Trends in Preterm Birth by Rural Status in the U.S.

Research center:
Project funded:
September 2019
Project completed:
April 2021

Rates of infant mortality and preterm birth in the U.S. are among the highest of any industrialized nation and significant disparities in rates exist by maternal characteristics. We hypothesized that women in rural counties, compared to woman living in more urban communities, have higher rates of preterm birth, higher risk profiles, and maternal characteristics that account for a significant portion of rural/urban disparities in preterm birth.

This project used national birth certificate date for 2012-2016 obtained through the National Association for Public Health Statistics and Information Systems. The goal of this work was to understand variations in risk for preterm birth across urban/rural communities, which can shape policy recommendations to improve maternal and child health outcomes.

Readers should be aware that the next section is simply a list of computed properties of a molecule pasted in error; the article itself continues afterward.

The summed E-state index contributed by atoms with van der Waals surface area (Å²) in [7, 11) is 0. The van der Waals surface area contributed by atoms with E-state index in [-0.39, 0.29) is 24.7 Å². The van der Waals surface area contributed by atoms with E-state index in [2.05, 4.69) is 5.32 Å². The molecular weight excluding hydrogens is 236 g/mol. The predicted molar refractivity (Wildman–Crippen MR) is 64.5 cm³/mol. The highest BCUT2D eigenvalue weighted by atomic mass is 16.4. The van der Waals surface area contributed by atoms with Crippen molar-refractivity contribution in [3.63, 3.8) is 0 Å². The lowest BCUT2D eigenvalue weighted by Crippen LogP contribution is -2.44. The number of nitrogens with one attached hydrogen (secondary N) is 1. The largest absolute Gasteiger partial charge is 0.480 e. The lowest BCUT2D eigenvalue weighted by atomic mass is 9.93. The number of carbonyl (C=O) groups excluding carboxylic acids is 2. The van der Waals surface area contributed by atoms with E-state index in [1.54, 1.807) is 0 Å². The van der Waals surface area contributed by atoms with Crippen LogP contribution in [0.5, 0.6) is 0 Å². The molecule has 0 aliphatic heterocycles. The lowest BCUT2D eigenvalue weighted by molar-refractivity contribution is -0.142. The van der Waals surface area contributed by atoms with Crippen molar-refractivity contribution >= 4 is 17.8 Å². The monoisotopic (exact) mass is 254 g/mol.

• Trends in Singleton Preterm Births by Rural Status in the U.S., 2012-2018
    Policy Brief
    Southwest Rural Health Research Center
    Date: 04/2021
    This brief examines singleton preterm birth rates by rurality and across census regions in the U.S. It also studies the relationship between singleton preterm birth and several maternal characteristics among women who lived in counties with various rurality levels from 2012-2018.